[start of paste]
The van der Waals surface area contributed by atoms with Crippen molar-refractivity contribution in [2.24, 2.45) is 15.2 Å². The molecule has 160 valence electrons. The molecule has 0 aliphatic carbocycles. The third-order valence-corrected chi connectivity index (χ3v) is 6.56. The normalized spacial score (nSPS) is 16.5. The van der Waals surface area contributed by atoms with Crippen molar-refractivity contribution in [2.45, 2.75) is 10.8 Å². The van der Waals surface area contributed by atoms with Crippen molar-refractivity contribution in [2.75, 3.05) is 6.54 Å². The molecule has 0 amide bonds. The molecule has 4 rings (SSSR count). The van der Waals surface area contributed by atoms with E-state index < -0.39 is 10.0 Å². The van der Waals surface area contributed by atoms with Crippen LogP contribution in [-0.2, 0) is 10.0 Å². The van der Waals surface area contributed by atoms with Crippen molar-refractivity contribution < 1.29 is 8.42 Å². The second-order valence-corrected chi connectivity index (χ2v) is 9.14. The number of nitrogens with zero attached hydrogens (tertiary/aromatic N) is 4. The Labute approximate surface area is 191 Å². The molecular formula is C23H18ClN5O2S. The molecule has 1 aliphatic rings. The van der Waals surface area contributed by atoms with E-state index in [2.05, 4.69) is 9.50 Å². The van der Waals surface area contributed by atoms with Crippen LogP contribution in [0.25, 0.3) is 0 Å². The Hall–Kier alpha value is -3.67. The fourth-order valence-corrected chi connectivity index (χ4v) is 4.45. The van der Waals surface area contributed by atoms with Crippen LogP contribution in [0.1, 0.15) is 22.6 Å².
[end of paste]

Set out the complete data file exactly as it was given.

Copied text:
The van der Waals surface area contributed by atoms with Crippen molar-refractivity contribution in [2.24, 2.45) is 15.2 Å². The molecule has 160 valence electrons. The molecule has 0 aliphatic carbocycles. The third-order valence-corrected chi connectivity index (χ3v) is 6.56. The normalized spacial score (nSPS) is 16.5. The van der Waals surface area contributed by atoms with Crippen molar-refractivity contribution in [2.45, 2.75) is 10.8 Å². The van der Waals surface area contributed by atoms with Crippen molar-refractivity contribution in [2.75, 3.05) is 6.54 Å². The molecule has 0 amide bonds. The molecule has 4 rings (SSSR count). The van der Waals surface area contributed by atoms with E-state index < -0.39 is 10.0 Å². The van der Waals surface area contributed by atoms with Crippen LogP contribution in [-0.2, 0) is 10.0 Å². The van der Waals surface area contributed by atoms with Crippen molar-refractivity contribution < 1.29 is 8.42 Å². The second-order valence-corrected chi connectivity index (χ2v) is 9.14. The number of nitrogens with zero attached hydrogens (tertiary/aromatic N) is 4. The Labute approximate surface area is 191 Å². The molecular formula is C23H18ClN5O2S. The molecule has 1 aliphatic rings. The van der Waals surface area contributed by atoms with E-state index in [2.05, 4.69) is 9.50 Å². The van der Waals surface area contributed by atoms with Crippen LogP contribution in [0.25, 0.3) is 0 Å². The Hall–Kier alpha value is -3.67. The fourth-order valence-corrected chi connectivity index (χ4v) is 4.45. The van der Waals surface area contributed by atoms with Crippen LogP contribution in [0.1, 0.15) is 22.6 Å².